• Kathy Quinlan

      Mastro, I have put the rigol on my Christmas list 😉


      • You can now get the Rigol for around AU$480 *delivered* from sellers on Ebay! Insanely low price.

    • Andrew

      Kathy, don’t dismiss the new GW Instek GDS-1000A series. Instek beefed up the older GDS-1000 series.

    • David, one last question before I click the “Buy it now” button.. Since the 100MHz and the 50MHz models of the Rigol scope have very little differences, and I see that you are able to measure the static charge at 100MHz with your Rigol, do you think it’s worth the extra money to get the 100MHz version? It’s almost double price.. I don’t know what I will need in future, so I’m thinking in a “better-to-be-safe-than-sorry” way.
      Thank you

    • ewertz

      My advice to David-final-year-electronics-undergraduate would be to start reading the complete works of Dilbert, paying particular attention to the trials and tribulations of Ashok.

    • Kathy Quinlan

      I used to have a nice push button clamp meter (used to as the shed in a place we were renting leaked and it was in a plastic create and it was submerged)

      It seemed reasonably accurate on low ohms (which surprised me, I only bought it as an ac clamp meter to measure current draw when doing stage lighting (HRC fuse links are EXPENSIVE) and hard to get on a Friday night ;))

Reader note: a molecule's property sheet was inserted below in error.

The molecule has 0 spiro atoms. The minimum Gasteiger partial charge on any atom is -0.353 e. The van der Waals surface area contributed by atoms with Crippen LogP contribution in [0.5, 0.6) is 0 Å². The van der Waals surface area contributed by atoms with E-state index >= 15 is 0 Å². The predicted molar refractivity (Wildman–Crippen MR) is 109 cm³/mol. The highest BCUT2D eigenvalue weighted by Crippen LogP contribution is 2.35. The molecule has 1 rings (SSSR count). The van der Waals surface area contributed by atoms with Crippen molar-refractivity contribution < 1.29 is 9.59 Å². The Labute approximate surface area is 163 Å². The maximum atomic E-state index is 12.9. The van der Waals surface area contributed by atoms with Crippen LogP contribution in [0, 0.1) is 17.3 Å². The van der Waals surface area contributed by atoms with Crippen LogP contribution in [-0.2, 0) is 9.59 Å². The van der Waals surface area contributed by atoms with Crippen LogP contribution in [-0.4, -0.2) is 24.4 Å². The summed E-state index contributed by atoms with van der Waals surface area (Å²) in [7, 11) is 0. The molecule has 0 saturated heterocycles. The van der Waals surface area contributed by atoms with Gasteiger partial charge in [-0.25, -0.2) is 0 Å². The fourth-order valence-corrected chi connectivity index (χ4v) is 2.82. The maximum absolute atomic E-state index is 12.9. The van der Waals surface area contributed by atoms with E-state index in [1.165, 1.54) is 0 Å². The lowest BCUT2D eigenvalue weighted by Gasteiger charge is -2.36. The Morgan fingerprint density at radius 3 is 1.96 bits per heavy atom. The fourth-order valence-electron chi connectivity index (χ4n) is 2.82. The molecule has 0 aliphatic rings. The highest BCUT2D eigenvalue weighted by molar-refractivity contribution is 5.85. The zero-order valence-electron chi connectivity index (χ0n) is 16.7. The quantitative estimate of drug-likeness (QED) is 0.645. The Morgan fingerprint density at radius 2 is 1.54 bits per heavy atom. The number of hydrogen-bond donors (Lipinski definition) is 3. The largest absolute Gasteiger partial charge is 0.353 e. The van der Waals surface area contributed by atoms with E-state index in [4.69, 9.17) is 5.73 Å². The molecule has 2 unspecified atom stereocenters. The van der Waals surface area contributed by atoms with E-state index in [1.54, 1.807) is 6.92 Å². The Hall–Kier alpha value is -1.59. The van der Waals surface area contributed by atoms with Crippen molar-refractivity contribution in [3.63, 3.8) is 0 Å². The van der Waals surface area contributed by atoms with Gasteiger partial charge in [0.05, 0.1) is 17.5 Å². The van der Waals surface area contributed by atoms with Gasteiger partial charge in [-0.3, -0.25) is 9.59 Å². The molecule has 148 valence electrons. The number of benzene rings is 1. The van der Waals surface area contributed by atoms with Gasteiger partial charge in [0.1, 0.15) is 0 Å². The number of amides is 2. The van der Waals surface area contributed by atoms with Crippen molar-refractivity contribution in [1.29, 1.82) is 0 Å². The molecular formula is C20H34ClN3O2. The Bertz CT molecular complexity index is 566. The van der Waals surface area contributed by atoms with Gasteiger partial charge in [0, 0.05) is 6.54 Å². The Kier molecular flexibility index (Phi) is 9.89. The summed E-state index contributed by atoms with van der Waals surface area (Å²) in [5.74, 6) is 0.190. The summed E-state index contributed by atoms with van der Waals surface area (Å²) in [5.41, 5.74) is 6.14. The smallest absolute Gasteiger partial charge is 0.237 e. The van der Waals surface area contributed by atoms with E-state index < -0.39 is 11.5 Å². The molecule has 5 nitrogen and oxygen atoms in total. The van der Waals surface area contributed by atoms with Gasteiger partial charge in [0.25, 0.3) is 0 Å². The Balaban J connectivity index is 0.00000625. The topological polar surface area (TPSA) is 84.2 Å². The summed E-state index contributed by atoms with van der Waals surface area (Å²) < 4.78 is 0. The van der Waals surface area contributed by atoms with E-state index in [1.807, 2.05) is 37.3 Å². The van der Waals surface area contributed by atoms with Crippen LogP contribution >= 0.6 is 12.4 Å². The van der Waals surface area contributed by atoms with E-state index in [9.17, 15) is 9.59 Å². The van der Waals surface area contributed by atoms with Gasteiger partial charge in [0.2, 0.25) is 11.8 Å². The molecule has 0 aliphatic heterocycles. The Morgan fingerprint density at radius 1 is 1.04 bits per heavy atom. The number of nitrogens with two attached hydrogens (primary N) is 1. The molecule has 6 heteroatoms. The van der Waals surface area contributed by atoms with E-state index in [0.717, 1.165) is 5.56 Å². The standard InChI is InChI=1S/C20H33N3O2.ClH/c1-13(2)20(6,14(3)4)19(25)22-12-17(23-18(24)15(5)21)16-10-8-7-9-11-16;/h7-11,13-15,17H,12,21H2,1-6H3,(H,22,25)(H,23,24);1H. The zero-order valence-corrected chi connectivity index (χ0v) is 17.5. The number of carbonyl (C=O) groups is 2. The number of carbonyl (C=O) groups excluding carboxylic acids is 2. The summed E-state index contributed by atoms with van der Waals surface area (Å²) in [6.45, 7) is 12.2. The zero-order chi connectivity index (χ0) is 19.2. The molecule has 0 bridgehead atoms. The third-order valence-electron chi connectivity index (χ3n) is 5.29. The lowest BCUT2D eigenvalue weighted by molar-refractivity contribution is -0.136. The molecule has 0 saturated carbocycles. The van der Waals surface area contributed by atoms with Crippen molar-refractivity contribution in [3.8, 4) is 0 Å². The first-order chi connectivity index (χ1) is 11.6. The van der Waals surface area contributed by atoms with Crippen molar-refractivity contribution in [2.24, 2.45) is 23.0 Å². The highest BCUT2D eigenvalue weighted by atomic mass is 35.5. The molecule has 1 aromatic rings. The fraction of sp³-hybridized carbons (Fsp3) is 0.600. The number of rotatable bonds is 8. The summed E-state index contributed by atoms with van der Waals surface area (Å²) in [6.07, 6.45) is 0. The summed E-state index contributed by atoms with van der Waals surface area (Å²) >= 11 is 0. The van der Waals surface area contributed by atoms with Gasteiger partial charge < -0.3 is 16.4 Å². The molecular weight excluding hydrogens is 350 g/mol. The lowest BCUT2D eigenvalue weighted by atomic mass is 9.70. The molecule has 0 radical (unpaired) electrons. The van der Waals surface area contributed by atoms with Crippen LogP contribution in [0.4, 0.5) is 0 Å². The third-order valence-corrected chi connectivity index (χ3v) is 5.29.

I usually check all my meters against each other, I really need a new meter… Family, if I put it on the Christmas list, would buy from a hobby shop (eg DSE, Jaycar, Altronics) and they do not sell quality (finally convinced the Ministry of finance that you get what you pay for) so what is a good brand, one that is as good as advertised ?

      • Fluke are of course still #1 in terms of quality.
        Meterman/Amprobe aren’t bad.
        Agilent make some very nice new meters
        How much will the Minister of finances allow?

    • Walter

      Thanks for the blog! You answered my question. When I first started listening, I thought I was going to have to send a follow-up question when you said counts have nothing to do with accuracy, but you answered my question in reference to the +/- count issue at the end. Thanks.

    • Kathy Quinlan

      lol Dave, you know minsters of finance, they want to spend as little as possible 😉

      Will go trawl some sites 🙂

      • I bet my Minster of Finance is 10 times worse than yours, mine’s FEMALE! 😛
        Shoes are an OK expense, but a multimeter gets a slap over the head!

        • Alex

          Of course… because shoes are a necessity while our gear are TOYS! 🙂

    • Kathy Quinlan

      lol dave, Mine is female too….


    • Timothy Tee

      I saw a lot of electronic test equipment usually has ratings like ‘CAT III 1000V’ and ‘CAT IV 600V’. I know is something to do with the meter is more suitable on those level of power distribution but why this is important?

    • Its good to know their accuracy are similar. although their design are different but they can provide accurate readings.

    • Paulo S Gon

      Thank you very much, from Brasil South America
      Very good!!!!!

    • Donald Petty

      What is multimeter resolution?